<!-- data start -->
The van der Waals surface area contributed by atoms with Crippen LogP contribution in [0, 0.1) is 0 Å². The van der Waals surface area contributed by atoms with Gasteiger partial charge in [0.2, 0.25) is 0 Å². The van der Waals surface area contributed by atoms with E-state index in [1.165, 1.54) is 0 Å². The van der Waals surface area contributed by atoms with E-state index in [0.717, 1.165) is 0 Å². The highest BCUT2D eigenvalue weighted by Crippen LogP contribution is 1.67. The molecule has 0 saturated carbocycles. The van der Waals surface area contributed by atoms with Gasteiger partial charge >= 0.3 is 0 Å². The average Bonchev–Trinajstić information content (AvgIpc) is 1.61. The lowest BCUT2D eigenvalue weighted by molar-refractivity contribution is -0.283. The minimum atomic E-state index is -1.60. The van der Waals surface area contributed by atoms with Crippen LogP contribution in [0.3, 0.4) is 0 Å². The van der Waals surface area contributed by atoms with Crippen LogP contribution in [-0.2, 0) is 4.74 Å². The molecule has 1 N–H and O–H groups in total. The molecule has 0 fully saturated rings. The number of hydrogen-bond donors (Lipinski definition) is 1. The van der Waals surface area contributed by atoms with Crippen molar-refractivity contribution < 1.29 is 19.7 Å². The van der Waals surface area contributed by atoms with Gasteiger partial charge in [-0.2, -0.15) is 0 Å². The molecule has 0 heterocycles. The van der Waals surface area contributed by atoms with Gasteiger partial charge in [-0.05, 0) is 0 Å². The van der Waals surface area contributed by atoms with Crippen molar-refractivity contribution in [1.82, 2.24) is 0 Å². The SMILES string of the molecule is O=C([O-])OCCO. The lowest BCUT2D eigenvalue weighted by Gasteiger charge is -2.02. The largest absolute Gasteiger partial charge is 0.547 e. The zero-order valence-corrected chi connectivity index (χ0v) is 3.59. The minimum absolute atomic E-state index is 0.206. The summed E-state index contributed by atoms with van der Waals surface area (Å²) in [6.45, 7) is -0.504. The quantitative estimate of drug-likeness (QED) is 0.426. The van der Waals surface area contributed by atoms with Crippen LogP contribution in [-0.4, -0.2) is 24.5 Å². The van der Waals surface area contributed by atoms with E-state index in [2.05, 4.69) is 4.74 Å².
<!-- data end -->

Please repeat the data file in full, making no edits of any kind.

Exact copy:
The van der Waals surface area contributed by atoms with Crippen LogP contribution in [0, 0.1) is 0 Å². The van der Waals surface area contributed by atoms with Gasteiger partial charge in [0.2, 0.25) is 0 Å². The van der Waals surface area contributed by atoms with E-state index in [1.165, 1.54) is 0 Å². The van der Waals surface area contributed by atoms with E-state index in [0.717, 1.165) is 0 Å². The highest BCUT2D eigenvalue weighted by Crippen LogP contribution is 1.67. The molecule has 0 saturated carbocycles. The van der Waals surface area contributed by atoms with Gasteiger partial charge >= 0.3 is 0 Å². The average Bonchev–Trinajstić information content (AvgIpc) is 1.61. The lowest BCUT2D eigenvalue weighted by molar-refractivity contribution is -0.283. The minimum atomic E-state index is -1.60. The van der Waals surface area contributed by atoms with Crippen LogP contribution in [0.3, 0.4) is 0 Å². The van der Waals surface area contributed by atoms with Crippen LogP contribution in [-0.2, 0) is 4.74 Å². The molecule has 1 N–H and O–H groups in total. The molecule has 0 fully saturated rings. The number of hydrogen-bond donors (Lipinski definition) is 1. The van der Waals surface area contributed by atoms with Crippen molar-refractivity contribution < 1.29 is 19.7 Å². The van der Waals surface area contributed by atoms with Gasteiger partial charge in [-0.2, -0.15) is 0 Å². The molecule has 0 heterocycles. The van der Waals surface area contributed by atoms with Gasteiger partial charge in [-0.05, 0) is 0 Å². The van der Waals surface area contributed by atoms with Crippen molar-refractivity contribution in [1.82, 2.24) is 0 Å². The SMILES string of the molecule is O=C([O-])OCCO. The lowest BCUT2D eigenvalue weighted by Gasteiger charge is -2.02. The largest absolute Gasteiger partial charge is 0.547 e. The zero-order valence-corrected chi connectivity index (χ0v) is 3.59. The minimum absolute atomic E-state index is 0.206. The summed E-state index contributed by atoms with van der Waals surface area (Å²) in [6.45, 7) is -0.504. The quantitative estimate of drug-likeness (QED) is 0.426. The van der Waals surface area contributed by atoms with Crippen LogP contribution in [-0.4, -0.2) is 24.5 Å². The van der Waals surface area contributed by atoms with E-state index in [2.05, 4.69) is 4.74 Å².